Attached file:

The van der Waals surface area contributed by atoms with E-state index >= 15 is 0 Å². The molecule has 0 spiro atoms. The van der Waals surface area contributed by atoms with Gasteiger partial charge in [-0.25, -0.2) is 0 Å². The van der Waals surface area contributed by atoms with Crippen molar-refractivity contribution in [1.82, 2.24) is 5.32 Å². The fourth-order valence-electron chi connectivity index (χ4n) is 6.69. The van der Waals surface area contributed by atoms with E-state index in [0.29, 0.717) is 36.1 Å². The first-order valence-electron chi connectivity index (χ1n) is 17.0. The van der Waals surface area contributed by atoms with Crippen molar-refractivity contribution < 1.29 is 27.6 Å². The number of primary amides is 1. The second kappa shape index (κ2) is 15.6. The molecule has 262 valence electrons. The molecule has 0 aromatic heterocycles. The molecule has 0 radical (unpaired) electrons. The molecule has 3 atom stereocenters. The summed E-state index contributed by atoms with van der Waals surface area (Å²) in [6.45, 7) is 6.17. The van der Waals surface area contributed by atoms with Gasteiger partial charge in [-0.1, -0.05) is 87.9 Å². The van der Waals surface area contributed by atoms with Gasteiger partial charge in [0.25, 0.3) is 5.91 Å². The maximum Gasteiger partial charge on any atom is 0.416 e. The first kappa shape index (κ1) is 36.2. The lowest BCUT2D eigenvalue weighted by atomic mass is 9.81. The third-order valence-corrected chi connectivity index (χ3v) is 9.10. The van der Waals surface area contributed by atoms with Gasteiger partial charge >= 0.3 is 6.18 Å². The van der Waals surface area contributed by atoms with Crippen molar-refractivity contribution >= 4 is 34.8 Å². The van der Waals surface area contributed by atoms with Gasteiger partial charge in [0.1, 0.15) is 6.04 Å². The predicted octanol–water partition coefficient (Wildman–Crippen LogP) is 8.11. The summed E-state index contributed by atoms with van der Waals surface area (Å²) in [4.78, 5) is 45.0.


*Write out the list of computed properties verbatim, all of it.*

The van der Waals surface area contributed by atoms with E-state index >= 15 is 0 Å². The molecule has 0 spiro atoms. The van der Waals surface area contributed by atoms with Gasteiger partial charge in [-0.25, -0.2) is 0 Å². The van der Waals surface area contributed by atoms with Crippen molar-refractivity contribution in [1.82, 2.24) is 5.32 Å². The fourth-order valence-electron chi connectivity index (χ4n) is 6.69. The van der Waals surface area contributed by atoms with E-state index in [0.29, 0.717) is 36.1 Å². The first-order valence-electron chi connectivity index (χ1n) is 17.0. The van der Waals surface area contributed by atoms with Crippen molar-refractivity contribution < 1.29 is 27.6 Å². The number of primary amides is 1. The second kappa shape index (κ2) is 15.6. The molecule has 262 valence electrons. The molecule has 0 aromatic heterocycles. The molecule has 0 radical (unpaired) electrons. The molecule has 3 atom stereocenters. The summed E-state index contributed by atoms with van der Waals surface area (Å²) in [6.45, 7) is 6.17. The van der Waals surface area contributed by atoms with Gasteiger partial charge in [-0.1, -0.05) is 87.9 Å². The van der Waals surface area contributed by atoms with Gasteiger partial charge in [0.25, 0.3) is 5.91 Å². The maximum Gasteiger partial charge on any atom is 0.416 e. The first kappa shape index (κ1) is 36.2. The lowest BCUT2D eigenvalue weighted by atomic mass is 9.81. The third-order valence-corrected chi connectivity index (χ3v) is 9.10. The van der Waals surface area contributed by atoms with Gasteiger partial charge >= 0.3 is 6.18 Å². The van der Waals surface area contributed by atoms with Crippen molar-refractivity contribution >= 4 is 34.8 Å². The van der Waals surface area contributed by atoms with Gasteiger partial charge in [0.1, 0.15) is 6.04 Å². The predicted octanol–water partition coefficient (Wildman–Crippen LogP) is 8.11. The summed E-state index contributed by atoms with van der Waals surface area (Å²) in [4.78, 5) is 45.0.